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Asia

New Debate about Looted Art

It may become difficult for Chinese art collectors to bid in European auction houses in the near future. Auctioneers fear imitators of Cai Mingchao who won the bid on two Chinese sculptures at Christie’s in Paris but is refusing to pay. Each sculpture costs more than 15 million Euros. He says that after all the objects are China's property. The two sculptures were stolen in the 19th century during the Opium War. Now the discussion about looted art is picking up pace again.

Cai Mingchao refuses to pay for two bronzes

Cai Mingchao refuses to pay for two bronzes

Who is the owner of looted art? There is no single, easy answer to this question. Some say stolen art pieces should be given back. But what if they were stolen over 150 years ago and then sold again and again?

Henrik Hanstein, the director of the traditional auction house Lempertz in Cologne, was at the controversial auction of French designer Yves Saint Laurent's collection in Paris last week.

“I understand that the Chinese want to get their things back. On the other hand, Yves Saint Laurent paid a lot of money and acquired the sculptures in good faith,” he said.

China is not the only nation trying to retrieve looted art. As a result, UNESCO stepped in with a convention in 1970, making it hard to sell and transport cultural property to anywhere but the country of origin. However, the convention only applies to stolen art which was acquired after 1970 and the cultural property concerned has to be officially listed.

Selling looted art still common

“Last year we sold a Chinese vase from the imperial palace for one million Euros in Cologne. The buyer was from New York so we had to ensure that the piece was not registered on an official cultural property list. It wasn't so we got permission to sell and export it to New York,” said Hanstein.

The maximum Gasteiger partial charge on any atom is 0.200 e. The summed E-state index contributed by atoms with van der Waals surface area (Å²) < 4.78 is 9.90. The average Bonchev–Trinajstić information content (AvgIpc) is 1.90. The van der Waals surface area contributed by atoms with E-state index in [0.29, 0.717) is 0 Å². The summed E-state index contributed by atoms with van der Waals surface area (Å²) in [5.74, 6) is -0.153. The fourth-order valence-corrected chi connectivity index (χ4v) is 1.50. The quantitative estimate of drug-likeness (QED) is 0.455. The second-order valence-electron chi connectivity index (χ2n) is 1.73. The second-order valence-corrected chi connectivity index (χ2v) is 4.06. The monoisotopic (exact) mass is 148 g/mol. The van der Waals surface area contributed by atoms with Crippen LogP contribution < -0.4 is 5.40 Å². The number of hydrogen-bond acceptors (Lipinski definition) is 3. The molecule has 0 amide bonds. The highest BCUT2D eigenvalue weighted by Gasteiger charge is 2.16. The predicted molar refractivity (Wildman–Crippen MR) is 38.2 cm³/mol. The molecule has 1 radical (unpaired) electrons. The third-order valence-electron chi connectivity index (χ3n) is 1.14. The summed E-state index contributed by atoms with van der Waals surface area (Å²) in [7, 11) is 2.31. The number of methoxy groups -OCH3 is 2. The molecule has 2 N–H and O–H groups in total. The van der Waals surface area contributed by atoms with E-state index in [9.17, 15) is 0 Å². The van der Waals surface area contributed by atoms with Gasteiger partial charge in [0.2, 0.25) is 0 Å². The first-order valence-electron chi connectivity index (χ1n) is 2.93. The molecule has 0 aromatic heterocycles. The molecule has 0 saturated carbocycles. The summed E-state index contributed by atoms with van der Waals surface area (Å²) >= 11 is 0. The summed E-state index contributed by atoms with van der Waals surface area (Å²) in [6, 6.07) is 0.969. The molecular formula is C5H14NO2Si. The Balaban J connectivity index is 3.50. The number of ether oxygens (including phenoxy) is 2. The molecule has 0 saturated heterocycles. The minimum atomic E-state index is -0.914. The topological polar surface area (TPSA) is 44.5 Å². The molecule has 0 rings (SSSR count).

On the other hand, he likes to ensure that stolen pieces are bought by collectors from the original country - something the Chinese do a lot:

“They tried to buy back pieces from the imperial palace with the help of a third party. The Chinese followed a clever strategy and bought certain objects through art dealers, other individuals or companies. But these sculptures exceeded their budget.”

Cai Mingchao won the bid in Paris but doesn't want to pay for the bronzes depicting a rat and a rabbit. On Friday the state media confirmed that the government was not involved in the case. Insiders say that there is almost no chance the French will receive the money by starting legal proceedings.

Consequences for future auctions

For some Cai is a hero, others fear that this case will set a precedent and auctioning processes will change. “God help us if this practice becomes popular. Auction houses will surely expand their regulations for bidders before they are accredited for the auction,” Hanstein presumed.

Another way of dealing with looted art altogether is displaying as much of the art in museums as possible. “There are international initiatives such as the International Dunhuang Project - led by the British Museum - where different countries work together and I think one perspective for the future could be accepting our history and considering cultural heritage as something that belongs to everyone,” explained Adele Schlombs, director of the Museum of East Asian Art in Cologne.

Still, many countries like to see their property returned as was seen in the most recent case of Mahatma Gandhi's glasses and other personal belongings that were auctioned off in New York on Thursday. The Indian billionaire who bought them announced he will hand them over to the Indian government.

  • Date 06.03.2009
  • Author Julia Mahncke 06/03/09
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  • Permalink http://p.dw.com/p/LsJX
  • Date 06.03.2009
  • Author Julia Mahncke 06/03/09
  • Print Print this page
  • Permalink http://p.dw.com/p/LsJX